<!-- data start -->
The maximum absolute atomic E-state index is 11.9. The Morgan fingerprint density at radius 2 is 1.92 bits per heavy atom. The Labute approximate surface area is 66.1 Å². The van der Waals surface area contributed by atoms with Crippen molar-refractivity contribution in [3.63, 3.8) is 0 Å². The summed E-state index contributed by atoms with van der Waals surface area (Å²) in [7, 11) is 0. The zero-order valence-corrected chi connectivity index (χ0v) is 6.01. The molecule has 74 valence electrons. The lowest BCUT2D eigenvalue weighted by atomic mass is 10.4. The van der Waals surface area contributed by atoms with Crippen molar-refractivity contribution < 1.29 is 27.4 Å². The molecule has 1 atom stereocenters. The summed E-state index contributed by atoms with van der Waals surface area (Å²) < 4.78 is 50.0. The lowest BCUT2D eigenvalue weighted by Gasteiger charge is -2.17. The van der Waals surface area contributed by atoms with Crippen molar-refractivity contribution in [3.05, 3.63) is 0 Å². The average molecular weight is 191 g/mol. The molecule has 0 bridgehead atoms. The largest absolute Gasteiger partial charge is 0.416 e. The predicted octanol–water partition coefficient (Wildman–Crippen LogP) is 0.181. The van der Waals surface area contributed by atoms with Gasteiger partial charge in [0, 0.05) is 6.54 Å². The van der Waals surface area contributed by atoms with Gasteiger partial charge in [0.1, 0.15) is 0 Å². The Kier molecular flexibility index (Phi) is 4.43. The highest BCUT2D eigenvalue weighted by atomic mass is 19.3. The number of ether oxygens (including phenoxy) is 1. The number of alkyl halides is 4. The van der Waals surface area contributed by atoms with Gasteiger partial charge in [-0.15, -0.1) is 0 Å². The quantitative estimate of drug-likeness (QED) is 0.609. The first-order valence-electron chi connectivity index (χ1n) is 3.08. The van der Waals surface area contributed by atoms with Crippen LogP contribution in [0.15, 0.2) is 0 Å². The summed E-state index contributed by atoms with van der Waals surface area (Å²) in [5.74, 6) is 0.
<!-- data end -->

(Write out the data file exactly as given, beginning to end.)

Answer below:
The maximum absolute atomic E-state index is 11.9. The Morgan fingerprint density at radius 2 is 1.92 bits per heavy atom. The Labute approximate surface area is 66.1 Å². The van der Waals surface area contributed by atoms with Crippen molar-refractivity contribution in [3.63, 3.8) is 0 Å². The summed E-state index contributed by atoms with van der Waals surface area (Å²) in [7, 11) is 0. The zero-order valence-corrected chi connectivity index (χ0v) is 6.01. The molecule has 74 valence electrons. The lowest BCUT2D eigenvalue weighted by atomic mass is 10.4. The van der Waals surface area contributed by atoms with Crippen molar-refractivity contribution < 1.29 is 27.4 Å². The molecule has 1 atom stereocenters. The summed E-state index contributed by atoms with van der Waals surface area (Å²) < 4.78 is 50.0. The lowest BCUT2D eigenvalue weighted by Gasteiger charge is -2.17. The van der Waals surface area contributed by atoms with Crippen molar-refractivity contribution in [3.05, 3.63) is 0 Å². The average molecular weight is 191 g/mol. The molecule has 0 bridgehead atoms. The largest absolute Gasteiger partial charge is 0.416 e. The predicted octanol–water partition coefficient (Wildman–Crippen LogP) is 0.181. The van der Waals surface area contributed by atoms with Gasteiger partial charge in [0, 0.05) is 6.54 Å². The van der Waals surface area contributed by atoms with Gasteiger partial charge in [0.1, 0.15) is 0 Å². The Kier molecular flexibility index (Phi) is 4.43. The highest BCUT2D eigenvalue weighted by atomic mass is 19.3. The number of ether oxygens (including phenoxy) is 1. The number of alkyl halides is 4. The van der Waals surface area contributed by atoms with Gasteiger partial charge in [-0.15, -0.1) is 0 Å². The quantitative estimate of drug-likeness (QED) is 0.609. The first-order valence-electron chi connectivity index (χ1n) is 3.08. The van der Waals surface area contributed by atoms with Crippen LogP contribution in [0.15, 0.2) is 0 Å². The summed E-state index contributed by atoms with van der Waals surface area (Å²) in [5.74, 6) is 0.